Character Development Tag

YFLC Group of students laughing together in front of a youth frontiers banner

I will lead.

“I am a leader.” On paper, it’s a simple phrase. Spoken aloud by hundreds of 11th-grade students from schools across an entire community, it’s deeply moving.

At any Youth Frontiers Leadership Conference (YFLC), the air reverberates with these declarations of character. All students in attendance are there because an educator saw leadership qualities within them. But they are also there for greater reasons: to connect with students they may otherwise only encounter through competition, to build positive relationships, and to develop strategies for improving their schools at this key time in their high school careers.READ MORE

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How to Speak Up and Be Heard

Speaking up about what matters to you almost always requires a lot of courage. Unfortunately, speaking up does not always mean that you will be heard – it can be challenging and often times messy. It’s entirely possible that those who we hope hear us most are either unresponsive or uninterested in hearing what we have to say. It’s also possible that, despite our best intentions, our communication will miss the mark.READ MORE

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Unleashing the Power of Positivity in your School

A positive community of educators within a school has a powerful effect on the students who learn there. Individually, teachers contribute to that positive environment by exhibiting and modeling an optimistic outlook and can-do attitude. An understanding of the role that emotions play in learning can lay the foundation for positive and productive interactions with students, colleagues, administrators and parents. As neuroscientist Richard Davidson explains in his book “The Emotional Life of Your Brain,” “Emotion works with cognition in an integrated and seamless way to enable us to navigate the world of relationships, work, and spiritual growth.”
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The Unexpected Light

By Erica Cantoni, Manager of Corporate and Major Gift Engagement

On a recent sunny Sunday, I followed my 16-month-old daughter, Junie, as she slowly but rather fearlessly climbed up dozens of wooden steps and platforms to the top of our local playground. As she stood contemplating the view and her next move, an older boy scrambled up, looked her over and declared, “This is only for big kids.” Restraining the roar of my inner Mama Bear, I responded, “Well, that’s not true, actually. She’s strong and brave and she belongs up here too.”READ MORE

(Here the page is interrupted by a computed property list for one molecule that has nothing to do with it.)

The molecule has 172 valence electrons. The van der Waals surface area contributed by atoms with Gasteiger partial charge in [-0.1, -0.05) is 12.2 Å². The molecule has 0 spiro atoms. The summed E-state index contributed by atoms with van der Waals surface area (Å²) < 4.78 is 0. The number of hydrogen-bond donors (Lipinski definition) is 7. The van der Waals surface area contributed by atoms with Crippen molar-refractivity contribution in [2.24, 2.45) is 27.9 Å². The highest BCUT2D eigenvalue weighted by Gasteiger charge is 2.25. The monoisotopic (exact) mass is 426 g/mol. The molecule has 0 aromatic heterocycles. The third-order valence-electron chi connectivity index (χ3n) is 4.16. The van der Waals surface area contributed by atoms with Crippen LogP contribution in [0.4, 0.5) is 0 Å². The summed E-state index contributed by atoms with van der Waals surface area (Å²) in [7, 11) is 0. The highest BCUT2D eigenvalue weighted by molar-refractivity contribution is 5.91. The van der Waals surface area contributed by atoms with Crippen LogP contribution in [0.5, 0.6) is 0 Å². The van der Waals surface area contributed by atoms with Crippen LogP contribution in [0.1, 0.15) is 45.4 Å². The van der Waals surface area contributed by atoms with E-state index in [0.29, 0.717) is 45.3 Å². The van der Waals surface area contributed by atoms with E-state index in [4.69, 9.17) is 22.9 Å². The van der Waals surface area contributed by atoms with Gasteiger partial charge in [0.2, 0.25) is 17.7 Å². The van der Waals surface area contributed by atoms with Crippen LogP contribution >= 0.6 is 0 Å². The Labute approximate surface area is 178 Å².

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The Teachers’ Lounge Podcast – Chris Pears

The Teachers’ Lounge, a Youth Frontiers podcast hosted by Sally Koering, dives into meaningful topics relevant to teachers, parents and those invested in the growth and well–being of young people. Our 15th episode features a conversation with Chris Pears, an educator and pioneer of career-oriented curriculum in our schools with an emphasis on incorporating soft skills in the classroom.
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The Ripple Effect

By Joe Cavanaugh, Founder and CEO

More than 20 years ago, I was leading a Youth Frontiers Wisdom Retreat for Kennedy High School in Bloomington, Minn. For me, it was a typical day at work. I met some great students. Along with the other YF staff that day, we led the 12th-graders through the retreat as they slowly left their comfort zones. They listened to our stories of overcoming obstacles, discussed their school’s challenges in small groups and, eventually, shared carefully chosen words of responsibility and commitment in front of their classmates at the end of the retreat.READ MORE

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The Teachers’ Lounge Podcast – Dr. Charlene Myklebust

The Teachers’ Lounge, a Youth Frontiers podcast hosted by Sally Koering, dives into meaningful topics relevant to teachers, parents and those invested in the growth and well being of young people. Our 14th episode features a conversation with Dr. Charlene Myklebust, an educator who has worked in the field of education for decades with a wide array of titles and responsibilities.
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Books, Blogs and Teens: Encouraging Readers

“My son used to love reading when he was a little guy,” a mom recently lamented. “Now I honestly can’t remember the last time he read for fun.”
 

This parent isn’t alone in expressing concern about her child’s waning interest in reading as he grows older. The latest reports point to steep drops in literary reading and reading for pleasure among 15 to 24-year-olds in the United States. In addition to a marked decline over the last couple of decades, recent data shows that reading for fun drops precipitously from childhood to the teenage years.READ MORE

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